Generalized stacking faults

The concept of a generalized stacking fault

(or γ-surface) was introduced in the 1960's by Vitek on bcc metals [1]. The misfit energy across a shear plane is derived by displacing the two half of a crystal of a given quantity in that plane and then by allowing atoms to relax normal to the shear plane. The process is then repeated so as to cover any shear direction in a given plane. For each energy obtained during a displacement, we remove the energy of the crystal without displacement. The energy difference is finally divided by the surface of the plane. Then the entire energy surface is generated. The example is 2D (displacements along one direction only in a given plane) for easiest visualisation, the result is a gamma-line along [010] in (100).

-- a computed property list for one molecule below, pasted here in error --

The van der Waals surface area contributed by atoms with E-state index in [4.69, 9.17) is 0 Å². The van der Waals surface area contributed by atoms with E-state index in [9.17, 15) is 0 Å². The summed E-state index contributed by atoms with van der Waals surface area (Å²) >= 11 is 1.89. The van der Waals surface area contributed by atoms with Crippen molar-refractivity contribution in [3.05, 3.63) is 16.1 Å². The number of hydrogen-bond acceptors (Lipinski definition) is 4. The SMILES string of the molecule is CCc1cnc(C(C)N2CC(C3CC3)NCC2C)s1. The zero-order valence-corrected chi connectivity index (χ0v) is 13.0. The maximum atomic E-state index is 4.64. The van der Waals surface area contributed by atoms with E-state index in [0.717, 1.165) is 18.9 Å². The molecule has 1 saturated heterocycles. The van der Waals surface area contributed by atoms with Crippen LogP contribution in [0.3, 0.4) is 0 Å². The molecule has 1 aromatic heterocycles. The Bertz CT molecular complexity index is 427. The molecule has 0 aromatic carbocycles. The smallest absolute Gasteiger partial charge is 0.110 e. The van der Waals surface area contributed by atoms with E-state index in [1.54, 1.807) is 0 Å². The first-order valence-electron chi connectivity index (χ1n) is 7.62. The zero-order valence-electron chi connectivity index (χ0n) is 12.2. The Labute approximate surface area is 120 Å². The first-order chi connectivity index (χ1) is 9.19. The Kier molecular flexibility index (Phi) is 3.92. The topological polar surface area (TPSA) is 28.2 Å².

Supercell and successive steps for gamma-line calculation. A rigid body shear is applied (at 30 GPa here) on Mg-Pv along [010] and in (100).

Gamma line

Corresponding gamma- line along [010] in (100), at 30 GPa.


Examples: γ-surfaces in MgSiO3 perovskite

are calculated by atomistic potential calculations. The latters are performed using Buckingham [2] pairwise potentials as implemented in the LAMMPS code. We present here the gamma-surfaces for (100), (010), (001), (110), (101) and (011)  obtained at 30 GPa.








[1]V. Vitek, Phil. Mag., 18 (1968), pp. 773–786

[2] A. R. Oganov, J. P. Brodholt and G. D. Price, Physics of the Earth and Planetary Interiors 122 (200) p. 277